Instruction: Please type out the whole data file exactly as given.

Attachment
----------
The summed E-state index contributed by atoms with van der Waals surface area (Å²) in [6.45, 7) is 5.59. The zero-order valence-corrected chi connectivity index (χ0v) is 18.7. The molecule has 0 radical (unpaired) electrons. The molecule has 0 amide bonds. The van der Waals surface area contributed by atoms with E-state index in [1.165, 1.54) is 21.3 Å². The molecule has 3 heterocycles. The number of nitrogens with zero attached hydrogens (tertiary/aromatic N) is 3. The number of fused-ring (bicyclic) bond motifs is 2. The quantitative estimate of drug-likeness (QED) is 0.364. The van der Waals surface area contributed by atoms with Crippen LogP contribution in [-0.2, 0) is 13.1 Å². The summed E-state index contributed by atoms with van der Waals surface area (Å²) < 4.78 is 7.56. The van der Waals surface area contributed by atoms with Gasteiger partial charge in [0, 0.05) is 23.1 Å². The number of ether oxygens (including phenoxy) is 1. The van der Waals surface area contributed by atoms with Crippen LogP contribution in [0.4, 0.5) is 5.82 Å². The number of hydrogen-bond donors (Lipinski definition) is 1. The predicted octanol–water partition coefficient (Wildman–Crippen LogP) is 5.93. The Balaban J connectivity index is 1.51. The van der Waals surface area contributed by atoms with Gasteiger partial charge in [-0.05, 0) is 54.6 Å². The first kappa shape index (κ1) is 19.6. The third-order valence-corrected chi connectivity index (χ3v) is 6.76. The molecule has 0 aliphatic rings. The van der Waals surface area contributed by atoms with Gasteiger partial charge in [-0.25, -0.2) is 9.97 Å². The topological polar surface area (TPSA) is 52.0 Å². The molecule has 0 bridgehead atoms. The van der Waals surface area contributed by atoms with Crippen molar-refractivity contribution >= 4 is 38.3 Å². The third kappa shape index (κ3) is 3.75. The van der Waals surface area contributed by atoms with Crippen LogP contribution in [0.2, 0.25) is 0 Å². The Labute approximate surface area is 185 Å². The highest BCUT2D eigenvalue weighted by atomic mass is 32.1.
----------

The summed E-state index contributed by atoms with van der Waals surface area (Å²) in [6.45, 7) is 5.59. The zero-order valence-corrected chi connectivity index (χ0v) is 18.7. The molecule has 0 radical (unpaired) electrons. The molecule has 0 amide bonds. The van der Waals surface area contributed by atoms with E-state index in [1.165, 1.54) is 21.3 Å². The molecule has 3 heterocycles. The number of nitrogens with zero attached hydrogens (tertiary/aromatic N) is 3. The number of fused-ring (bicyclic) bond motifs is 2. The quantitative estimate of drug-likeness (QED) is 0.364. The van der Waals surface area contributed by atoms with Crippen LogP contribution in [-0.2, 0) is 13.1 Å². The summed E-state index contributed by atoms with van der Waals surface area (Å²) < 4.78 is 7.56. The van der Waals surface area contributed by atoms with Gasteiger partial charge in [0, 0.05) is 23.1 Å². The number of ether oxygens (including phenoxy) is 1. The van der Waals surface area contributed by atoms with Crippen LogP contribution in [0.4, 0.5) is 5.82 Å². The number of hydrogen-bond donors (Lipinski definition) is 1. The predicted octanol–water partition coefficient (Wildman–Crippen LogP) is 5.93. The Balaban J connectivity index is 1.51. The van der Waals surface area contributed by atoms with Gasteiger partial charge in [-0.05, 0) is 54.6 Å². The first kappa shape index (κ1) is 19.6. The third-order valence-corrected chi connectivity index (χ3v) is 6.76. The molecule has 0 aliphatic rings. The van der Waals surface area contributed by atoms with Gasteiger partial charge in [-0.25, -0.2) is 9.97 Å². The topological polar surface area (TPSA) is 52.0 Å². The molecule has 0 bridgehead atoms. The van der Waals surface area contributed by atoms with Crippen molar-refractivity contribution >= 4 is 38.3 Å². The third kappa shape index (κ3) is 3.75. The van der Waals surface area contributed by atoms with Crippen LogP contribution in [0.2, 0.25) is 0 Å². The Labute approximate surface area is 185 Å². The highest BCUT2D eigenvalue weighted by atomic mass is 32.1.